Effect of Potassium Conductance Characteristics on Pattern Matching in a Model of Dendritic Spines

  • K. T. Blackwell
  • T. P. Vogl
  • D. L. Alkon


Pattern matching is the ability to produce a stronger response to a previously learned pattern than to a novel pattern. Is it possible that the ability of mammals to recognize patterns is due to pattern matching by arrays of single neurons? Previous modeling studies have shown that plausible neuron models can match patterns of binary synaptic inputs. This study investigates the plausibility of analog pattern matching in a model of a dendrite with spines. Each dendritic spine includes a synaptic conductance and a calcium dependent potassium current whose properties depend on the previously learned value of synaptic conductance. The input to the model is a pattern of synaptic activation, and output of the model is the time integral of membrane potential (signal strength). Simulations show that signal strength is greatest when synaptic input equals the previously learned value, and is smaller when components of the synaptic input pattern are either smaller or larger than corresponding components of the previously learned pattern. The decrease in signal strength is proportional to the difference between input pattern and previously learned pattern. Pattern matching is robust to large changes in parameter values.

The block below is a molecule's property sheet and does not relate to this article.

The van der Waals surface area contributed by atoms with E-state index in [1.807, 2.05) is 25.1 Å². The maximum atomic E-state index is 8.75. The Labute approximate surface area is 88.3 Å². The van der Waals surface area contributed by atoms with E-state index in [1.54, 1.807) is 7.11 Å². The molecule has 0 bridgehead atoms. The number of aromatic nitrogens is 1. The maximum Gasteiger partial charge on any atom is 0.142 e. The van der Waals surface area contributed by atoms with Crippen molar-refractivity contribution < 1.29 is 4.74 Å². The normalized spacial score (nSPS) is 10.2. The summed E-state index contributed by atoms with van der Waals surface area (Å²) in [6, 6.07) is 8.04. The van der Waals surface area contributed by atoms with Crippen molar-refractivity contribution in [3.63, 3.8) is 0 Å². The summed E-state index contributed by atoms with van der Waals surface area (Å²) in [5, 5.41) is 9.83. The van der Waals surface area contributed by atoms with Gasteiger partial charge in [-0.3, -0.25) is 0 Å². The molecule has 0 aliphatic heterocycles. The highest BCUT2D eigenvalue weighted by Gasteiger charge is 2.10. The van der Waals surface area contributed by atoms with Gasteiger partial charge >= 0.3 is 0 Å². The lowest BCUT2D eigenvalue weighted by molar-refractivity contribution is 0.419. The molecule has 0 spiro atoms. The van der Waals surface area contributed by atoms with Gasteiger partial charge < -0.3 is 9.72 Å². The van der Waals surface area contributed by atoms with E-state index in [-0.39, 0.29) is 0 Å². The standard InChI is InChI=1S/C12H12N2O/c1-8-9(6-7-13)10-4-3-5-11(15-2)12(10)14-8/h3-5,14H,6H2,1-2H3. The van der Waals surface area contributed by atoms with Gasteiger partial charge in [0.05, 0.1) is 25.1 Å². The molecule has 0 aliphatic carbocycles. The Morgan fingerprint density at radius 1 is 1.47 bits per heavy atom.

Signal Strength Dendritic Spine Pattern Match Input Pattern Synaptic Input 
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Copyright information

© Springer Science+Business Media New York 1997

Authors and Affiliations

  • K. T. Blackwell
    • 1
    • 2
  • T. P. Vogl
    • 1
    • 2
  • D. L. Alkon
    • 3
  1. 1.George Mason UniversityFairfaxUSA
  2. 2.Environmental Research Institute of MichiganArlingtonUSA
  3. 3.Laboratory of Adaptive SystemsNINDS/NIHBethesdaUSA

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